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CW4 Brian Haas
CW4 Brian Haas
11 mo
You REALLY think Warrant officers aren’t eating their own? Man, unfortunately, the days of the Wolfpack tend to be gone. Very few good senior warrants that are actually looking out for the Warrants anymore. They tend to be more worried about their next rank and making CWOB.
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LCDR Keith Trepanier
LCDR Keith Trepanier
11 mo
CW4 Brian Haas - I wrote this over a year ago and I left the Army many years before that. I can only speak of my own experience.
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CW4 William Kessinger
CW4 William Kessinger
9 mo
Except in my day it was WOPA (warrant officer protection association) a fictional organization to protect each other (warrants).
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LtCol Robert Quinter
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Edited >1 y ago
My understanding is it was originally the Army's way of working around the congressional restrictions on the number of officers between the O-1 and O-4 as well as the advantage of having a Warrant specializing in flight duties without being distracted by other duties associated with the O ranks. Warrants were also paid less base and flight pay until the 70s. They also had a faster and more responsive fill rate than the O officers.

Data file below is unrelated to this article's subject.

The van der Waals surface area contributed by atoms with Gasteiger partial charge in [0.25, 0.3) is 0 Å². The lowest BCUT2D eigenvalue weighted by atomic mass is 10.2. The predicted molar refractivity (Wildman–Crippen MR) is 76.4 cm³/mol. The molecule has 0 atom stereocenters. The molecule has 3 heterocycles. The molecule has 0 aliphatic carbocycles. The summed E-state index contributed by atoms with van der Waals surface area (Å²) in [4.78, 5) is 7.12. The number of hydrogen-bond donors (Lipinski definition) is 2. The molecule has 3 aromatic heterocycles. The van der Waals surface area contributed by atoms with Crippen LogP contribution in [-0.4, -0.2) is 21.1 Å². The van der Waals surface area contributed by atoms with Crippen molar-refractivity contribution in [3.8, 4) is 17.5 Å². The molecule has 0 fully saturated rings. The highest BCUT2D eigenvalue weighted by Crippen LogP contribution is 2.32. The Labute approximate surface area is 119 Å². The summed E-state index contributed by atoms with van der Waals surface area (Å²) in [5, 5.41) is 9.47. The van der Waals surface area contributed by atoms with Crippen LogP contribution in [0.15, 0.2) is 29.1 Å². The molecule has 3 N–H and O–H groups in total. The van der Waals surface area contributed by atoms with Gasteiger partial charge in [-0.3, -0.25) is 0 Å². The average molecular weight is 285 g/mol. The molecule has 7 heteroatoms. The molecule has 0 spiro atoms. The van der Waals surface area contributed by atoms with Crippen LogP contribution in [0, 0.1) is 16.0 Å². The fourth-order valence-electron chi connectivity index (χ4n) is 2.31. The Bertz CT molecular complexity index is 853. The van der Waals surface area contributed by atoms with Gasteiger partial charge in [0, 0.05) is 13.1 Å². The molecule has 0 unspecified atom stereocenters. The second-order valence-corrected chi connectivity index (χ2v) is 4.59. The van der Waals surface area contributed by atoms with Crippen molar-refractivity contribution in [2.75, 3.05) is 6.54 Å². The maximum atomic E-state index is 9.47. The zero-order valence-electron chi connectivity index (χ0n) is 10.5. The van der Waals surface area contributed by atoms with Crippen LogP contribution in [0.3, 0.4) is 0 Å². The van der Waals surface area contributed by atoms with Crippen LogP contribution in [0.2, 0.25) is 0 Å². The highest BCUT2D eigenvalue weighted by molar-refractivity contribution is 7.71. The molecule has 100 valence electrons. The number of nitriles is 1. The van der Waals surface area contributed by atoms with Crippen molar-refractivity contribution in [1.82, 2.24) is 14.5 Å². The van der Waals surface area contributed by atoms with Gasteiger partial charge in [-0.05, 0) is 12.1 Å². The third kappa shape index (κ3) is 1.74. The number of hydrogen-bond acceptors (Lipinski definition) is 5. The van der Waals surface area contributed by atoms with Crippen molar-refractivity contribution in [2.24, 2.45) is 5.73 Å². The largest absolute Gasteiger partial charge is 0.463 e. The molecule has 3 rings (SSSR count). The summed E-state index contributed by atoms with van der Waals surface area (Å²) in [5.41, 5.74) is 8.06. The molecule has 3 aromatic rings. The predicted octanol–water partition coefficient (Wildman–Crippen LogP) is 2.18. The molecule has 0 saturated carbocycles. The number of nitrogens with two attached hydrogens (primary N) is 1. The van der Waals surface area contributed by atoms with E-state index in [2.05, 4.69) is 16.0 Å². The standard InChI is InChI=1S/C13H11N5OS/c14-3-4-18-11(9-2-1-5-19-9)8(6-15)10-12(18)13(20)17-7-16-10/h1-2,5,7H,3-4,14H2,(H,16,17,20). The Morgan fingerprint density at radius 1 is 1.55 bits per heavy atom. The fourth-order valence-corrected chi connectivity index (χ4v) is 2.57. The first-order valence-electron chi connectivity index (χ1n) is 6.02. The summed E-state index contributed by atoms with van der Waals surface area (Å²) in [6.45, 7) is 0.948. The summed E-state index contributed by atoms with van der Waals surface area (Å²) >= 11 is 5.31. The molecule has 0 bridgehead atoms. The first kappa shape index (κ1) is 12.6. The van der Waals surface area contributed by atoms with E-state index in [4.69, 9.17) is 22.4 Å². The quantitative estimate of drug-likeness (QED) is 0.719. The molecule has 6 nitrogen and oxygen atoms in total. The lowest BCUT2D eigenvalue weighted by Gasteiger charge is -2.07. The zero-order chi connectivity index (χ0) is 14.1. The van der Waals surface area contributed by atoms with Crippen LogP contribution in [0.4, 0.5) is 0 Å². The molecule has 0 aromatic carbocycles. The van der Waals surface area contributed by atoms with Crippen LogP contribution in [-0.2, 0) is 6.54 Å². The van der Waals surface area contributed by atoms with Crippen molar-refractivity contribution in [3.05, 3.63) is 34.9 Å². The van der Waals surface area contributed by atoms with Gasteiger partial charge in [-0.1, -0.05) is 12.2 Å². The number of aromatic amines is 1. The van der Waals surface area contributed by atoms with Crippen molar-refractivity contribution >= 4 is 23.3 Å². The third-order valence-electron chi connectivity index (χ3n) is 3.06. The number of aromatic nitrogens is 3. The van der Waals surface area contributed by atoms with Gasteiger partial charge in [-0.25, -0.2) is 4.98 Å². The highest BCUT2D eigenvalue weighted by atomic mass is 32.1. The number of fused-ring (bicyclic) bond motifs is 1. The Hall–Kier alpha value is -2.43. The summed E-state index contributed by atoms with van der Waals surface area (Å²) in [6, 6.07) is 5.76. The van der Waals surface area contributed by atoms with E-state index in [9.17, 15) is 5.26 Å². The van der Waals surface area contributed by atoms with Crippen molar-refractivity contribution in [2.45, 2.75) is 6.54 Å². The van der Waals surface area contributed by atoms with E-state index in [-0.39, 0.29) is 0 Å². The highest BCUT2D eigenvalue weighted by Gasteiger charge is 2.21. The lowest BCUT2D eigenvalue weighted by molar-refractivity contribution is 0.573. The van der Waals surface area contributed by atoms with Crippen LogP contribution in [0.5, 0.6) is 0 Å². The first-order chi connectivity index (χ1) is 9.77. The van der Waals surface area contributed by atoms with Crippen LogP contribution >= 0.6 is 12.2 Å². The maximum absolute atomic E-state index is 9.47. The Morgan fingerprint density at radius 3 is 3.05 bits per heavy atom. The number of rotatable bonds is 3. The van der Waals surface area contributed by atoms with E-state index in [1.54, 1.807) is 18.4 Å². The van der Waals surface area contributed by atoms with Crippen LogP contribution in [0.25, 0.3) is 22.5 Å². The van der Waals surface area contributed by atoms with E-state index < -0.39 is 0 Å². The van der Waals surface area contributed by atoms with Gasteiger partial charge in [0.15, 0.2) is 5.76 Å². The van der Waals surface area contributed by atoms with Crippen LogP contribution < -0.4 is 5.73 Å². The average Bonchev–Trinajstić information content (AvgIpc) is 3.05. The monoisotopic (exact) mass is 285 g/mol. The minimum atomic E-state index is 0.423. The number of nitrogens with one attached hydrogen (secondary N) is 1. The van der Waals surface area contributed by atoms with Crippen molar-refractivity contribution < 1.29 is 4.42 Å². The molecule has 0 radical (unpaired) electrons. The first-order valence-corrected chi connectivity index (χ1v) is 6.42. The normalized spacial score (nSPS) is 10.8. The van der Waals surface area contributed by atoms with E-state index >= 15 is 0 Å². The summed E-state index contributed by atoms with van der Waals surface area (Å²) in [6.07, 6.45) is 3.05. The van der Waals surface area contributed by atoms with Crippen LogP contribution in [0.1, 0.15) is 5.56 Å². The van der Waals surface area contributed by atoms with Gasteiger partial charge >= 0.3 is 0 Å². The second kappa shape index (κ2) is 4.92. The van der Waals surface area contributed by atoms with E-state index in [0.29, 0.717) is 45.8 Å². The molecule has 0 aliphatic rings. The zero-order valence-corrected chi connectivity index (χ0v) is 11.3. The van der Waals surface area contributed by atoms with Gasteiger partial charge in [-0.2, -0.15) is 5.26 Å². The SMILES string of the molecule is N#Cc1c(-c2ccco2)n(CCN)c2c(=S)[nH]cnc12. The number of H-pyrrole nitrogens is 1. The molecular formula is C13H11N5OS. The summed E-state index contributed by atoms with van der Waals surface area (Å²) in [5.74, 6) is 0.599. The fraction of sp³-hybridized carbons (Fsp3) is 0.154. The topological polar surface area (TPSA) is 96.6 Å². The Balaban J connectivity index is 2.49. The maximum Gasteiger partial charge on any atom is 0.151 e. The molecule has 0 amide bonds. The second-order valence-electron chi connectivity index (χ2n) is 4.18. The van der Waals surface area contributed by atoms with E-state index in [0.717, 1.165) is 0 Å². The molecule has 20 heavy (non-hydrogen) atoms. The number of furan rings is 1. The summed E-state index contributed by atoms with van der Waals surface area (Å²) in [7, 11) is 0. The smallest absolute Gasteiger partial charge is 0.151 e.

I don't know the current status, but during VN their was also a difference in the training level, with the Warrants not getting some of the advanced training provided to other pilots and aviators (instruments)
All that aside, Warrant Officer pilots have proven their skill, bravery and dedication since they were established after WWII
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CPT Clifford Simpson
CPT Clifford Simpson
>1 y
When I went through Army rotary wing flight school in early 1968, officers and warrant officer candidates received identical flight training. That continued at least through 1969 when I served as a flight instructor at Fort Rucker.
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Sgt Dan Catlin
Sgt Dan Catlin
11 mo
Ya'll don't mean to tell me it's all driven by POLITICS!? Who'd of thought that ...
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LTC Jason Mackay
LTC Jason Mackay
11 mo
CPT Clifford Simpson - flight school I see flight school. Airframe training is airframe training. The O grades fly then become staff officers, go to non-flight assignments, and commanders. The Warrants fly their whole career, for the most part.

Pilots are pilots.
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CW2 Fred Baker
CW2 Fred Baker
10 mo
I graduated from flight school in September 1969 and the training for Warrants was identical as for Officers. After 'Nam, I found that extra qualifications became available, more so for Warrants. I loved being a Warrant and I don't regret it one bit.